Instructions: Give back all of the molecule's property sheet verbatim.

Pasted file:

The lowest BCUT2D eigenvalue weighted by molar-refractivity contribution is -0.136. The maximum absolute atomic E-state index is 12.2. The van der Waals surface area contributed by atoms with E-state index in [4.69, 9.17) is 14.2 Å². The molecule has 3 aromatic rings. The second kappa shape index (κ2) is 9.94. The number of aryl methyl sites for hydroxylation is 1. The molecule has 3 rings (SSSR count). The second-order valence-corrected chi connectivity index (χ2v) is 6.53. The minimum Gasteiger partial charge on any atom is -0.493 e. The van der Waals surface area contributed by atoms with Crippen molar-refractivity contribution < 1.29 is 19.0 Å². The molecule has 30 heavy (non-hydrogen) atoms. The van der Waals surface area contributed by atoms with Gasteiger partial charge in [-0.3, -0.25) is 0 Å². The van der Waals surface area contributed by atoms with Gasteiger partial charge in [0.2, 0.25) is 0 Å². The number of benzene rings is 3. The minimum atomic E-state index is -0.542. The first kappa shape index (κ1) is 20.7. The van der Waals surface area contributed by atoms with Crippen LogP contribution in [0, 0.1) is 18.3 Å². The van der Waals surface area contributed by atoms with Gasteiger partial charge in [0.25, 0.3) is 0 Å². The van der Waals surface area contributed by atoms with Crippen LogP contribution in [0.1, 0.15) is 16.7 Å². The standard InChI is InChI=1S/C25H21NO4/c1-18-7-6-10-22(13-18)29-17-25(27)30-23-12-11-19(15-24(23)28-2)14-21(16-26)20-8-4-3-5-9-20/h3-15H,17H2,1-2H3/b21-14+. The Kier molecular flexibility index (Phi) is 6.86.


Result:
The lowest BCUT2D eigenvalue weighted by molar-refractivity contribution is -0.136. The maximum absolute atomic E-state index is 12.2. The van der Waals surface area contributed by atoms with E-state index in [4.69, 9.17) is 14.2 Å². The molecule has 3 aromatic rings. The second kappa shape index (κ2) is 9.94. The number of aryl methyl sites for hydroxylation is 1. The molecule has 3 rings (SSSR count). The second-order valence-corrected chi connectivity index (χ2v) is 6.53. The minimum Gasteiger partial charge on any atom is -0.493 e. The van der Waals surface area contributed by atoms with Crippen molar-refractivity contribution < 1.29 is 19.0 Å². The molecule has 30 heavy (non-hydrogen) atoms. The van der Waals surface area contributed by atoms with Gasteiger partial charge in [-0.3, -0.25) is 0 Å². The van der Waals surface area contributed by atoms with Gasteiger partial charge in [0.2, 0.25) is 0 Å². The number of benzene rings is 3. The minimum atomic E-state index is -0.542. The first kappa shape index (κ1) is 20.7. The van der Waals surface area contributed by atoms with Crippen LogP contribution in [0, 0.1) is 18.3 Å². The van der Waals surface area contributed by atoms with Gasteiger partial charge in [0.25, 0.3) is 0 Å². The van der Waals surface area contributed by atoms with Crippen LogP contribution in [0.1, 0.15) is 16.7 Å². The standard InChI is InChI=1S/C25H21NO4/c1-18-7-6-10-22(13-18)29-17-25(27)30-23-12-11-19(15-24(23)28-2)14-21(16-26)20-8-4-3-5-9-20/h3-15H,17H2,1-2H3/b21-14+. The Kier molecular flexibility index (Phi) is 6.86.